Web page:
Resiliency can be developed over time in order to have quicker comebacks from hardships. Everyone has experienced grief, collectively with the pandemic and individually with their own challenges. Resilience is what helps you to know that everything will be okay and exactly how it needs to be for you to succeed. Resiliency isn’t pretending things are okay and shoving grief and hardships under the rug. Resiliency is learning to accept these struggles, acknowledge them, and learn how to manage life with all of life’s experiences.

Signs of resiliency during the pandemic include starting a free online class, learning a new skill, and developing a meditation practice. These are activities that can exercise the 5 common traits of resilient people. You can build your resiliency by asking yourself what you can change and what you can’t. Then, focus on what you can shift.

Overwhelm is prevalent during times of struggle, but one step at a time can help you to break down the hard things into the present moment. Reflect on what resilient traits you notice about yourself, and what you could do more of to help yourself. This isn’t the answer to every problem, but building resilience can help you to recover quickly after you experience obstacles and loss.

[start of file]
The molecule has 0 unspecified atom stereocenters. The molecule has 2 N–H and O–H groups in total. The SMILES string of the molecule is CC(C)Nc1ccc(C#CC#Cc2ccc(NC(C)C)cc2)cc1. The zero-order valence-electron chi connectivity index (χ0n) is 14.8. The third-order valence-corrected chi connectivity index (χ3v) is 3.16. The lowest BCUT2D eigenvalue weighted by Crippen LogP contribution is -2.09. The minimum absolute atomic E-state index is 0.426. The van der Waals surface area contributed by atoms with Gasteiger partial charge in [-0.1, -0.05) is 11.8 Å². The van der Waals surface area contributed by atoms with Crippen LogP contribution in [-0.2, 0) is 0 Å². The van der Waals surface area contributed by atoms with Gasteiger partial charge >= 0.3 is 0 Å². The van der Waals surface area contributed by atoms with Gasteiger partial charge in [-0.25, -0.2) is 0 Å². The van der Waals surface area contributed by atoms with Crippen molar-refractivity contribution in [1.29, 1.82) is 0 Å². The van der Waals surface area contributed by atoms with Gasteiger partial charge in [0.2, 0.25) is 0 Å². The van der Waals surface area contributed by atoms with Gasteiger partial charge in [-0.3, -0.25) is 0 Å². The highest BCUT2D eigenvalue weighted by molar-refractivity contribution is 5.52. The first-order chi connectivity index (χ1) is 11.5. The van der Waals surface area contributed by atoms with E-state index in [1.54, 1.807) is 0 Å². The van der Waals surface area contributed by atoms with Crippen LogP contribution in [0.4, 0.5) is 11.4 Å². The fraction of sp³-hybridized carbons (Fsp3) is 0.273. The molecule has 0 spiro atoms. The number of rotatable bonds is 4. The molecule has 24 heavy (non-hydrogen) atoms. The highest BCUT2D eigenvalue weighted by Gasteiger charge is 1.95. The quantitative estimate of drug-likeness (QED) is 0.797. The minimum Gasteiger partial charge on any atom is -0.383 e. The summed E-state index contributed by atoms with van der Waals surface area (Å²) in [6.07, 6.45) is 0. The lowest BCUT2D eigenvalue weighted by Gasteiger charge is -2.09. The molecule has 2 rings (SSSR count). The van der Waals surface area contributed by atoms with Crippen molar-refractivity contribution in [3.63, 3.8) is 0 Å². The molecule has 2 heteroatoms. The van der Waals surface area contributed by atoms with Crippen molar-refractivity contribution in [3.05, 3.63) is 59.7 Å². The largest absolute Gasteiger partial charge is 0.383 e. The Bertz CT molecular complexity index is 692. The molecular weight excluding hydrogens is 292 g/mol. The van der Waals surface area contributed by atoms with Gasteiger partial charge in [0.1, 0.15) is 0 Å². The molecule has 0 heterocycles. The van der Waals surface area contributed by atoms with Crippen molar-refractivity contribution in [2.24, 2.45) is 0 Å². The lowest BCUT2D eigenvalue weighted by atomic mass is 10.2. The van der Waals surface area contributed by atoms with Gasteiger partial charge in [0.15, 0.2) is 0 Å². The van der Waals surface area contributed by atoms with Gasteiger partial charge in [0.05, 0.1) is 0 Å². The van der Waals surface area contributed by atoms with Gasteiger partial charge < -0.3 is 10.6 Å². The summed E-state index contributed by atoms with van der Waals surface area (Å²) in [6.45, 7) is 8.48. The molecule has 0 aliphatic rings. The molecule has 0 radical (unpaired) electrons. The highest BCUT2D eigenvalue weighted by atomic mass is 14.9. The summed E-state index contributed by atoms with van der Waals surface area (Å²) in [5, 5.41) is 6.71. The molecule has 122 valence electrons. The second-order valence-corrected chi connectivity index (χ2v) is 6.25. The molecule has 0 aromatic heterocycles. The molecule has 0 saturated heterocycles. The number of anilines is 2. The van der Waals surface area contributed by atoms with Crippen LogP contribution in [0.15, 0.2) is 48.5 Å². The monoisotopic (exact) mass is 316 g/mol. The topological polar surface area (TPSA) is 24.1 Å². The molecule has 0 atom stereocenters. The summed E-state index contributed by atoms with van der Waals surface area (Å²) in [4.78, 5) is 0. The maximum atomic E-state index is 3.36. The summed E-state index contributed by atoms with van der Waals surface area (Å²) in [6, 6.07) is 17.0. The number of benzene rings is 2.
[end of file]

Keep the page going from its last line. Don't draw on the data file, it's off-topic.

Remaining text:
Denver Metro Counseling was founded in the principle of resilience with the belief that people can learn to live a rich and meaningful life by building skills of resilience. DMC is a group of clinicians who provide therapeutic support for teens, adults, parents, and families. 

Click on the links below for more information:
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Our Clinician’s Bios:
Audrey Bristol, LSW
Molly Ward, LCSW
Karan Steuart, LCSW, LAC
Julie Reichenberger, MA, LPC, ACC, ACS